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Cold and Flu Center

The Bland Diet for a Stomach Flu

by
author image Lori Myers
Lori Myers hails from Upstate New York, in the Adirondack region. She has written for the "Schenectady Gazette" and began writing professionally in 1995. She is a certified personal trainer and is currently expanding her education in computer programming. Myers obtained her bachelor's degree in journalism and her master's degree in nutrition from Syracuse University.
The Bland Diet for a Stomach Flu
Bananas are good for replacing the potassium that has been lost due to the side effects of the flu. Photo Credit Mark Kaarremaa Photo/Moment/Getty Images

The stomach flu, also known as viral gastroenteritis, is a condition that everybody has dealt with at one time or another. It is a stomach ache accompanied by such symptoms as nausea, vomiting, diarrhea or fever. Many germs can cause the stomach flu, but rarely is it caused by bacteria or other microbes. People who suffer with the stomach flu usually get better within one to six days with the right home treatment.

Fluids

When the stomach flu first hits, it is best to rest the stomach and intestines. It is best to avoid food altogether and just drink clear liquids. The choice of fluids is important; if water is the only liquid that can be tolerated without vomiting, that is OK. If you are vomiting frequently for a long time, you must be sure to replace the minerals, potassium and sodium that is lost. Ask your doctor for her recommendations on sports drinks or medical products that might help replenish what has been lost. Weak tea or apple juice can also be drunk or soft drinks that do not have caffeine, making sure to let some of the carbonation out of these sodas. Keeping these drinks chilled may help to keep them down. Avoid acidic drinks such as orange juice or drinks containing caffeine, such as coffee, or any beverage that has a lot of carbonation. Do not drink milk until after the diarrhea has gone.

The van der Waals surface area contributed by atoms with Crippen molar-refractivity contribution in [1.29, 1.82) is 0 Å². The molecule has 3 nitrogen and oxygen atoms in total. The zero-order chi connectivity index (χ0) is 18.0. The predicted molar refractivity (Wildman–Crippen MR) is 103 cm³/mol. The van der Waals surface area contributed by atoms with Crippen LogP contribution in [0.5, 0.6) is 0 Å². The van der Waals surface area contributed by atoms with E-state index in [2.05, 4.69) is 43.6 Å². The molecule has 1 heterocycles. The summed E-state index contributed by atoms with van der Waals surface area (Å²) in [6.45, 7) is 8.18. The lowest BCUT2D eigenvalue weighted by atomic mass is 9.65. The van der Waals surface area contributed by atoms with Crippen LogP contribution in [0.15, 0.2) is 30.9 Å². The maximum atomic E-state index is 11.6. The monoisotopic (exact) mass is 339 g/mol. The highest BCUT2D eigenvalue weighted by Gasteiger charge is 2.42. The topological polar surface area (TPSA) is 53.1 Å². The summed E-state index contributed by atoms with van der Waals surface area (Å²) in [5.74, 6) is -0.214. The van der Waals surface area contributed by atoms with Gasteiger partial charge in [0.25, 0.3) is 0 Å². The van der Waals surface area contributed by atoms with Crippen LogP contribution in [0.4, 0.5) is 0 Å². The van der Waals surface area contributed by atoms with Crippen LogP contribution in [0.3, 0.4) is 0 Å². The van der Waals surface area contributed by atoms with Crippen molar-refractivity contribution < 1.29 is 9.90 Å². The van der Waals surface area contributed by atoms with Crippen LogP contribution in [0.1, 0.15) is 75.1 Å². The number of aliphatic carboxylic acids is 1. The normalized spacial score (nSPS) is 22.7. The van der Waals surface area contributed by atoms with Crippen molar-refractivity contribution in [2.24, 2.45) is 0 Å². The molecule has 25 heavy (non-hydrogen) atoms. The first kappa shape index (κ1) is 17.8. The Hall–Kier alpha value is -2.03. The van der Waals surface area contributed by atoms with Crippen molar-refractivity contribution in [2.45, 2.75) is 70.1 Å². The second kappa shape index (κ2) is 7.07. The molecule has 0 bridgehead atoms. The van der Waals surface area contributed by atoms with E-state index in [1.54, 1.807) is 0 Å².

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Bland Diet

When you find that drinks can be tolerated without vomiting for several hours, you can then start eating bland foods. The best known bland diet is referred to as the BRAT diet. BRAT stands for bananas, rice, applesauce and toast. The BRAT diet contains foods that are binding, which means they are low-fiber foods that can help firm up your stool, states the Family Doctor. The bananas are good for replacing the potassium that has been lost due to the vomiting and diarrhea. Other bland foods that can be added include plain mashed potatoes, yogurt, pudding, soda crackers and noodles. Avoid foods that are spicy, acidic, fibrous or fatty, such as meats, course grains, vegetables and dairy. If eating is well-tolerated for a day or so, you may advance to a full diet.

Infants and Children

When infants and children are afflicted with the stomach flu, it is very important to maintain proper hydration and to not try and force feed them. Start with small sips of fluids; depending on age, you can begin with a teaspoon or a tablespoon or 1 to 2 oz. of an oral rehydration solution or clear broth. Ice pops and gelatin may also be given to the child, but if he vomits, wait a little while and try again. If the child is breastfeeding, continue to do so, but if not, avoid cow's milk.

Precautions

You may become dehydrated because of excessive vomiting and diarrhea. If this happens, you may need to receive intravenous fluids. In children and the elderly, dehydration may quickly turn life-threatening. Symptoms of dehydration include excessive thirst, dry mouth, dark yellow or little to no urine, severe weakness or lethargy, dizziness or lightheadedness, and decreased tears. If you continue to have severe symptoms for more than two to three days, if minor symptoms, such as loss of appetite, nausea or diarrhea, persist for several days, or if you develop symptoms that are not caused by the stomach flu, such as bloody diarrhea or blood in the vomit, call your doctor immediately.

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